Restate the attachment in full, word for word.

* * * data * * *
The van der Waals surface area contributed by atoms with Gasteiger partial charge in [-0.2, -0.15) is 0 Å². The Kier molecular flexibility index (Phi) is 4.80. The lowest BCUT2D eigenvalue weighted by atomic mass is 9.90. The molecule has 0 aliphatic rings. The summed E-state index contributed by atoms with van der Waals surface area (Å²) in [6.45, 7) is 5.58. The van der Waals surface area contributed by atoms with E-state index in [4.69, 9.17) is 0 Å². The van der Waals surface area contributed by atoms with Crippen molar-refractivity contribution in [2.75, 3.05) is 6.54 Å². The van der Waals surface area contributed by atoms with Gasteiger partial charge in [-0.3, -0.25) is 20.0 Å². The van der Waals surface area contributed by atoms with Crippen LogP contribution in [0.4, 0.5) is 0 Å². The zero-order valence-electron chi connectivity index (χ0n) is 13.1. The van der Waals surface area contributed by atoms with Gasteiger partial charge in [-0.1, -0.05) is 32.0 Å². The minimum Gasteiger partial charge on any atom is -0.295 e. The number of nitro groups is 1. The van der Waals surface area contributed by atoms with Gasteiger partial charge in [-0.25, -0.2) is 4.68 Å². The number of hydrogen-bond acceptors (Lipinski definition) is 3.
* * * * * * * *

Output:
The van der Waals surface area contributed by atoms with Gasteiger partial charge in [-0.2, -0.15) is 0 Å². The Kier molecular flexibility index (Phi) is 4.80. The lowest BCUT2D eigenvalue weighted by atomic mass is 9.90. The molecule has 0 aliphatic rings. The summed E-state index contributed by atoms with van der Waals surface area (Å²) in [6.45, 7) is 5.58. The van der Waals surface area contributed by atoms with E-state index in [4.69, 9.17) is 0 Å². The van der Waals surface area contributed by atoms with Crippen molar-refractivity contribution in [2.75, 3.05) is 6.54 Å². The van der Waals surface area contributed by atoms with Gasteiger partial charge in [-0.3, -0.25) is 20.0 Å². The van der Waals surface area contributed by atoms with Crippen LogP contribution in [0.4, 0.5) is 0 Å². The zero-order valence-electron chi connectivity index (χ0n) is 13.1. The van der Waals surface area contributed by atoms with Gasteiger partial charge in [-0.1, -0.05) is 32.0 Å². The minimum Gasteiger partial charge on any atom is -0.295 e. The number of nitro groups is 1. The van der Waals surface area contributed by atoms with Gasteiger partial charge in [-0.25, -0.2) is 4.68 Å². The number of hydrogen-bond acceptors (Lipinski definition) is 3.